The Clean Water Cooperative Federalism Act of 2011: Colorado Republican U.S. Representatives march in lockstep with their party (and a handful of Democrats) in an attempt to gut the Clean Water Act

July 15, 2011

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From the Colorado Independent (David O. Williams):

U.S. Rep. Cory Gardner, R-Colo., and the rest of Colorado’s majority Republican congressional delegation are all wet for voting along with the GOP-controlled House to pass the Clean Water Cooperative Federalism Act by a margin of 239-184 on Wednesday, according to the bill’s many outraged opponents.

“Rep. Gardner has once again made an extremist vote that increases profits for polluters at the expense of the public’s health and the environment” said Gary Wockner of Fort Collins-based Clean Water Action. “Rep. Gardner says he supports jobs, but he’s only voting to support corporate polluters’ profits.”

“It is time for the EPA to give Congress some straight answers about the consequences its regulations have on jobs and the economy, without knowing that information how can we judge whether a regulation is necessary or harmful?” Gardner said in a recent release…

All three Democratic members of Colorado’s congressional delegation voted against the bill, but Gardner joined fellow Colorado Republican House members Doug Lamborn, Mike Coffman and Scott Tipton in bucking the Obama administration, which earlier in the week promised a veto in the unlikely event the bill makes it out of the Senate.

More coverage from EarthJustice.org (Liz Judge). From the article:

The House passed this legislation 239-184, despite a vow from the White House promising a veto if the bill makes it through the Senate. This legislation is the most offensive in a fresh spate of clean water attacks waged by the majority of the 112th House. The bill undoes the basis of the Clean Water Act, the 40-year-old cornerstone of all drinkable, swimmable and fishable waters in this country. Without this landmark law, and the system it set up for federal oversight of waters across all states, we wouldn’t have the clean waters that we have today. HR 2018 removes federal oversight and leaves the fate of our waters, which flow between states and know no state boundaries, up to states.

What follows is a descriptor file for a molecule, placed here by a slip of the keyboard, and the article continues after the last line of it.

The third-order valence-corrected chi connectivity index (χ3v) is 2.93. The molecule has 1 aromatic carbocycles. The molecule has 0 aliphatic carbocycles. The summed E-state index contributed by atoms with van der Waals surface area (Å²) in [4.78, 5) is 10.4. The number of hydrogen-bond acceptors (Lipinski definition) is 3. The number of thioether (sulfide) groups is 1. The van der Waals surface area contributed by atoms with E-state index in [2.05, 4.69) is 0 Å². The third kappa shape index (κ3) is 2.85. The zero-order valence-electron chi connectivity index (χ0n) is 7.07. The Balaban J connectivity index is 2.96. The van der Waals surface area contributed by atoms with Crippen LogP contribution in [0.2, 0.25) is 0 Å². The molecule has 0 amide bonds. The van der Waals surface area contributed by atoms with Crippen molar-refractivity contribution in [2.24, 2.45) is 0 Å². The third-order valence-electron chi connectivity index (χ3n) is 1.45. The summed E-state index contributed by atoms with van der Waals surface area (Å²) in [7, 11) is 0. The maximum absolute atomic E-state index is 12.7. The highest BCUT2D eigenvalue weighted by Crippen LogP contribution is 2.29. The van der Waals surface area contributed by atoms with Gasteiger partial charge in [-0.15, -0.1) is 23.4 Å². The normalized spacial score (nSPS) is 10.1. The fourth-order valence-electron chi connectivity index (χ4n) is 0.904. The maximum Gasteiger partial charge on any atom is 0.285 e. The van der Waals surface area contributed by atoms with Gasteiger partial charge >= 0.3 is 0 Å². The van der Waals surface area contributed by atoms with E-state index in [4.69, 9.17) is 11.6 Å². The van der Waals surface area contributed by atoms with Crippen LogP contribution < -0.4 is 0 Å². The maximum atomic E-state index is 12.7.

More H.R. 2018 coverage here.


H.R. 2018: The Clean Water Cooperative Federalism Act of 2011

June 16, 2011

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From the Colorado Independent (Virginia Chamlee):

Rep. Jon Mica, R-FL, has introduced the “Clean Water for Cooperative Federalism Act of 2011″ (.pdf), a bill that aims to “amend the Federal Water Pollution Control Act to preserve the authority of each State to make determinations relating to the State’s water quality standards, and for other purposes.” In other words, Mica’s bill would rewrite the Clean Water Act — removing the EPA’s authority to object to state-approved permits and revise state water quality standards.

The bill would also limit the agency’s authority to veto dredge-and-fill permits, which some conservationists argue could be a threat to public health.

Among its provisions, the bill would remove the EPA’s authority to object to state-approved permits under the National Pollutant Discharge Elimination System, which was put in place to manage discharges of pollutants into waterways. The EPA would also lose the ability to revise state water quality standards, an especially controversial measure considering the agency’s much-touted numeric nutrient criteria, a set of standards that aim to enhance pollution regulations in Florida waterways. The criteria are revered by environmentalists and abhorred by state lawmakers and industry heads who’d prefer not to increase costs simply for the sake of the environment.

More coverage from Stacy Detwiller writing for American Rivers. From the article:

Specifically, the bill attacks the shared responsibility between the states and the federal agencies for clean water. This careful balance allows states to take most of the responsibility for clean water programs, but ensures that the Environmental Protection Agency (EPA) has sufficient oversight to make sure citizens in all states have similar access to clean and safe water. As an example, the bill removes the EPA’s authority to object to state-approved permits under the National Pollutant Discharge Elimination System (NPDES), which was put in place to manage discharges of pollutants into our water. The EPA would also lose its ability to revise state water quality standards when those standards fail to protect clean water without approval from the states.

The bill also takes away EPA’s authority to veto dredge and fill permits [PDF] issued by the Army Corps of Engineers when a proposed activity would discharge dredge or fill materials into our rivers, lakes, and streams. Activities like mountaintop removal mining, for instance, where the tops of mountains are blown off to expose coal seams and the surrounding valleys and streams are filled with discarded rubble, would no longer be subject to veto by the EPA. This veto authority is scarcely used – it has only been employed 13 times. But when EPA does use this authority, it’s to stop projects that harm people and clean water.

Here’s the GovTrack link.

More H.R. 2018: The Clean Water Cooperative Federalism Act of 2011 coverage here.


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